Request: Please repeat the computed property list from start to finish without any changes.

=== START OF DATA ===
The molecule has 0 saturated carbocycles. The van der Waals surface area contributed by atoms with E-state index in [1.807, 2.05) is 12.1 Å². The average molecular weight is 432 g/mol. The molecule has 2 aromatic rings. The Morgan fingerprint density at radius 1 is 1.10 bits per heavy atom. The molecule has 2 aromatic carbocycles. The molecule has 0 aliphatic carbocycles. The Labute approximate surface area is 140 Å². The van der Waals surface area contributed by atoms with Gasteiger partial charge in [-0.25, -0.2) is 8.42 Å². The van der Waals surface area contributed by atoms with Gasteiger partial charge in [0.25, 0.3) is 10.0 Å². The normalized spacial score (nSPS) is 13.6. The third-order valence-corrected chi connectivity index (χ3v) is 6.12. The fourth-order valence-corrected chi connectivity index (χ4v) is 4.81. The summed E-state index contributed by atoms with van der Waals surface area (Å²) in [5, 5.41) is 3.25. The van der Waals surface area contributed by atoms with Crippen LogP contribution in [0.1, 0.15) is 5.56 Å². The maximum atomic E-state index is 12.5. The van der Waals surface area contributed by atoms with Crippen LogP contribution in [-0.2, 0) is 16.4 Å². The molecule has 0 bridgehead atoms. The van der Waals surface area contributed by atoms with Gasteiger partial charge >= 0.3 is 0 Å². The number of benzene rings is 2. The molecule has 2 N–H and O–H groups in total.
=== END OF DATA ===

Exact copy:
The molecule has 0 saturated carbocycles. The van der Waals surface area contributed by atoms with E-state index in [1.807, 2.05) is 12.1 Å². The average molecular weight is 432 g/mol. The molecule has 2 aromatic rings. The Morgan fingerprint density at radius 1 is 1.10 bits per heavy atom. The molecule has 2 aromatic carbocycles. The molecule has 0 aliphatic carbocycles. The Labute approximate surface area is 140 Å². The van der Waals surface area contributed by atoms with Gasteiger partial charge in [-0.25, -0.2) is 8.42 Å². The van der Waals surface area contributed by atoms with Gasteiger partial charge in [0.25, 0.3) is 10.0 Å². The normalized spacial score (nSPS) is 13.6. The third-order valence-corrected chi connectivity index (χ3v) is 6.12. The fourth-order valence-corrected chi connectivity index (χ4v) is 4.81. The summed E-state index contributed by atoms with van der Waals surface area (Å²) in [5, 5.41) is 3.25. The van der Waals surface area contributed by atoms with Crippen LogP contribution in [0.1, 0.15) is 5.56 Å². The maximum atomic E-state index is 12.5. The van der Waals surface area contributed by atoms with Crippen LogP contribution in [-0.2, 0) is 16.4 Å². The molecule has 0 bridgehead atoms. The van der Waals surface area contributed by atoms with Gasteiger partial charge >= 0.3 is 0 Å². The number of benzene rings is 2. The molecule has 2 N–H and O–H groups in total.